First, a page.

More on the UK’s ‘best-loved psychic’.

17 Aug

I’ve written previously about Sally Morgan, the UK’s self-proclaimed ‘best-loved’ psychic. A couple of recent articles make this an even better teaching opportunity that it was previously.

The first article is a review of one of Sally’s shows from June 2012, written by an ex-magician who points out some of the techniques she may have used. The article doesn’t provide anything hugely surprising, but it’s worth paying attention to the comments at the bottom of the article. Two commenters, both who claim to have attended the same show, defend Sally Morgan’s work and suggest that the report is not accurate. Whilst you might like to believe the original article, as a rational thinker you have to accept that article can’t be accepted at face value.

However, the second article makes things much more interesting. When the author and renowned skeptic Simon Singh originally wrote about Sally Morgan’s activities he asked anyone who had had a reading from her to contact him. He has now written about the response to this request, including audio recordings of one particular reading by Sally Morgan (There is a certain irony in the fact that the recording was made by Morgan herself). Having an audio recording allows for a point by point dissection of Morgan’s methods, which makes very interesting reading.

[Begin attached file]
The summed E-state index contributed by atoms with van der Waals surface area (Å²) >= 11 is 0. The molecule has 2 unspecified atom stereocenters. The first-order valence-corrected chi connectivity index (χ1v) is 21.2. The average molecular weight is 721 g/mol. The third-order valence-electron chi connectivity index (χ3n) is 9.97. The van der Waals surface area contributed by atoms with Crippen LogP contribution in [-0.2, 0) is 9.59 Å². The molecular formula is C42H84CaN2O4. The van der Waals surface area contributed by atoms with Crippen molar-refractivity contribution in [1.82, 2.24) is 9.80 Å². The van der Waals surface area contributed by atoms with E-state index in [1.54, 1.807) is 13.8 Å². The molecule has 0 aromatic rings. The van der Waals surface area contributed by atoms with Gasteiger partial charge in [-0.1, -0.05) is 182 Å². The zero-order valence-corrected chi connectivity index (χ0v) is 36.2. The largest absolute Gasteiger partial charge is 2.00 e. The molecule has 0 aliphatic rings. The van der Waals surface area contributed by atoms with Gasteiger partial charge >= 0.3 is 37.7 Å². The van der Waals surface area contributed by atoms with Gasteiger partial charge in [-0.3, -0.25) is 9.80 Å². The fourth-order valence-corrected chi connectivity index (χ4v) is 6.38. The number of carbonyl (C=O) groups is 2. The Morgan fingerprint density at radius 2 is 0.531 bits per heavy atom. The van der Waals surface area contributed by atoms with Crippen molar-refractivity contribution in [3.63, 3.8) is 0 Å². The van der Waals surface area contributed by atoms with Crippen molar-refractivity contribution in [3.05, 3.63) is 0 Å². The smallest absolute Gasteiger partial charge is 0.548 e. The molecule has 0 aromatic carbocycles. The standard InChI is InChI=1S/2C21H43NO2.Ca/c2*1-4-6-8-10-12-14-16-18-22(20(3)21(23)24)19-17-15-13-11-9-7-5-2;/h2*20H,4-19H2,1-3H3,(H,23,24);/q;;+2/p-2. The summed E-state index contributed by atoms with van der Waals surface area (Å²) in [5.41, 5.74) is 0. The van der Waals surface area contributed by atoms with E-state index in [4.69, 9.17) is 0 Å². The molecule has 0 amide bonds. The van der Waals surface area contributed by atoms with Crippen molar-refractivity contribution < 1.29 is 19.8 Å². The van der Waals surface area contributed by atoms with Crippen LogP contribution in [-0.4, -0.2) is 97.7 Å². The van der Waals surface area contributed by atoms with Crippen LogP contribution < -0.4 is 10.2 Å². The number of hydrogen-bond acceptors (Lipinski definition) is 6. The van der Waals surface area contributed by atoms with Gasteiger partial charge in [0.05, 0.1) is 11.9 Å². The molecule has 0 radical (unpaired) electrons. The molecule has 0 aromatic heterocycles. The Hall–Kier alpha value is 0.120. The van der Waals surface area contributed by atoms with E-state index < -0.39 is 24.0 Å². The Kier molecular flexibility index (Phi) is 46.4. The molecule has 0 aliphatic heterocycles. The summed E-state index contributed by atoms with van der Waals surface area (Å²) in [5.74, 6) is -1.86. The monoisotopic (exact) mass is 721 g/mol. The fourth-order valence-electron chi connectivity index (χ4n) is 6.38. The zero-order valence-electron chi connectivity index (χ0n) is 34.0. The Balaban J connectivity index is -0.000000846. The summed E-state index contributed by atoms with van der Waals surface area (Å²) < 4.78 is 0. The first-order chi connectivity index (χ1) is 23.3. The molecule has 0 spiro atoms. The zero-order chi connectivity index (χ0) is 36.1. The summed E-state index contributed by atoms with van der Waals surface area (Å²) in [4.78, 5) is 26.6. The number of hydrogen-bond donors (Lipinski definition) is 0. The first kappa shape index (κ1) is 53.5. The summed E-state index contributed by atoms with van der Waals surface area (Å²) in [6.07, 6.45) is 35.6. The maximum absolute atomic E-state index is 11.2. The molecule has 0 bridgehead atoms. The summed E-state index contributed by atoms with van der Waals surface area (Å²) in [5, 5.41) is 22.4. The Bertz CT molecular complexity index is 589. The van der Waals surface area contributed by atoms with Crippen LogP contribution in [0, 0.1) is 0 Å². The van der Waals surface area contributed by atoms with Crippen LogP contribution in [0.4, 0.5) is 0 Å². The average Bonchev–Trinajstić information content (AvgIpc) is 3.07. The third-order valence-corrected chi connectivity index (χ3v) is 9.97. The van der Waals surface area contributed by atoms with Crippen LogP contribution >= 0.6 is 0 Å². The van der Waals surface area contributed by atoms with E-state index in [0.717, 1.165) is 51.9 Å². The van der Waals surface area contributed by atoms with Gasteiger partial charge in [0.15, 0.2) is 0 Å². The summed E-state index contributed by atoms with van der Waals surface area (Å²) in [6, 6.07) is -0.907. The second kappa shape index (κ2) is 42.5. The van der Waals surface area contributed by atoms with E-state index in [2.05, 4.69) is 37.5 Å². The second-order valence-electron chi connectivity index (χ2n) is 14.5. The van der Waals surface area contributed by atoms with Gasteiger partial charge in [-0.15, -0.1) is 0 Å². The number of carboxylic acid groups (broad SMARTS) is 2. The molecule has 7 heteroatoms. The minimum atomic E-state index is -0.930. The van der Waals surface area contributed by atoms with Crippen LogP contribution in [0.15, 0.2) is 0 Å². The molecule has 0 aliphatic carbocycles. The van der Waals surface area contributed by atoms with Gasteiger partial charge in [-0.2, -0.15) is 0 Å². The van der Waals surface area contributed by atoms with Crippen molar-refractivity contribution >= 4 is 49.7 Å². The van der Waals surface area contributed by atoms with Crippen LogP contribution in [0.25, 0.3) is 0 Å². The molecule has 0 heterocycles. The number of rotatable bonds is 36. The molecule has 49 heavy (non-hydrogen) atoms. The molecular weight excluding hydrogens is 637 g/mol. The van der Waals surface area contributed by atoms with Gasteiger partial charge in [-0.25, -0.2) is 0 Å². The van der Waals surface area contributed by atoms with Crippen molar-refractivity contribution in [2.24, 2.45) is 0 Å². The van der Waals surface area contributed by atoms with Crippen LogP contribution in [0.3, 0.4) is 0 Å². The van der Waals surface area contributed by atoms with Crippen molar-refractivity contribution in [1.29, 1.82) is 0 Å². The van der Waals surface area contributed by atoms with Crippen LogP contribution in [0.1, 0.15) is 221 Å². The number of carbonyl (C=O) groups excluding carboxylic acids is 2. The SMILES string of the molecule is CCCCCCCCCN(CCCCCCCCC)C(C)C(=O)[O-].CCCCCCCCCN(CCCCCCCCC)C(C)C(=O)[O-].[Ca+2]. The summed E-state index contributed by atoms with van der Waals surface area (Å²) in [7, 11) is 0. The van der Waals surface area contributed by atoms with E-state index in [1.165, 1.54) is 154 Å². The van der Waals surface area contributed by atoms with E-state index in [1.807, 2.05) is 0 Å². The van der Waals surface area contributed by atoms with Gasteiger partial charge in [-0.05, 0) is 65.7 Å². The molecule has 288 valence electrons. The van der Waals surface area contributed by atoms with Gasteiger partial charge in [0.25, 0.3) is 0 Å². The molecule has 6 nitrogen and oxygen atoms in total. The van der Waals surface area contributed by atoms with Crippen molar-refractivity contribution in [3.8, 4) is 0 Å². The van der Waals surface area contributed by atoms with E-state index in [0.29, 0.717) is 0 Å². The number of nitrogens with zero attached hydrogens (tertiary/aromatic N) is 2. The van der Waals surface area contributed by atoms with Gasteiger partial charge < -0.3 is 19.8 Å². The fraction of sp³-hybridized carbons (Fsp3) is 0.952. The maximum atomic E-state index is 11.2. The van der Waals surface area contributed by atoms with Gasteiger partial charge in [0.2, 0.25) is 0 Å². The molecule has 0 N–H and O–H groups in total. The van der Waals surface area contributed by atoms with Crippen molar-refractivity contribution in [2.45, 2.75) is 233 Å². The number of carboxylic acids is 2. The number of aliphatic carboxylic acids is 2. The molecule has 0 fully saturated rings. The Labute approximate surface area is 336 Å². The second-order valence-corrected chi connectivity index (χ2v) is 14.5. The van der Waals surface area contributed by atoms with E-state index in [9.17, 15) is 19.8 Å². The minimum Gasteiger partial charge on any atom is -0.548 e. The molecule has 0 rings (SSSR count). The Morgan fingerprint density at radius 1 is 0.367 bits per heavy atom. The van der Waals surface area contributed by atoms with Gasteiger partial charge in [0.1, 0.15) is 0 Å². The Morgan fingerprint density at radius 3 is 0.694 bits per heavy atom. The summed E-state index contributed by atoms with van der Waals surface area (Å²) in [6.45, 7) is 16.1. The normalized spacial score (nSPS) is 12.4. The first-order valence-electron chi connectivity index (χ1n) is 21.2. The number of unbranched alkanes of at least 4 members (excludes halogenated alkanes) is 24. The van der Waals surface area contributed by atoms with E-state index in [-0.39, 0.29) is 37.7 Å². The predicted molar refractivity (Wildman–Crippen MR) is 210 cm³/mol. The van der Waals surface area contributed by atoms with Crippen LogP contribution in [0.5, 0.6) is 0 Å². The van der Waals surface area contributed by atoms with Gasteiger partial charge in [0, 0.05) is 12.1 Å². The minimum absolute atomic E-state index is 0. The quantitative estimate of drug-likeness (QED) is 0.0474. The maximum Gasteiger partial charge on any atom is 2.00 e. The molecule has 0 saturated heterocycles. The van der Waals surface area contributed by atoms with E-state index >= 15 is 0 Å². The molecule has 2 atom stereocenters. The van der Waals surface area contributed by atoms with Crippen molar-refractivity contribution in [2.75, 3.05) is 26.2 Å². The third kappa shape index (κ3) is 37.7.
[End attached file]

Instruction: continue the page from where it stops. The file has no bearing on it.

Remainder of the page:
There are a couple of useful teaching points here. Firstly, it’s the quality of the evidence that separates the first article from the second. Whilst students might latch on to the first article, it’s a good way of demonstrating the questionable nature of testimonials. The quality of the evidence in the second article is what allows for the better critique of Morgan’s methods. The second teaching point is, I think, a more interesting one. I’d like to use this to get students to think about whether psychics do any harm, and whether we shouldn’t get involved if adults wish to spend their own money of psychic readings. In areas such as alternative medicine I think the question of potential harm is clearer, but here I suspect there is, at the very least, an argument to be had.


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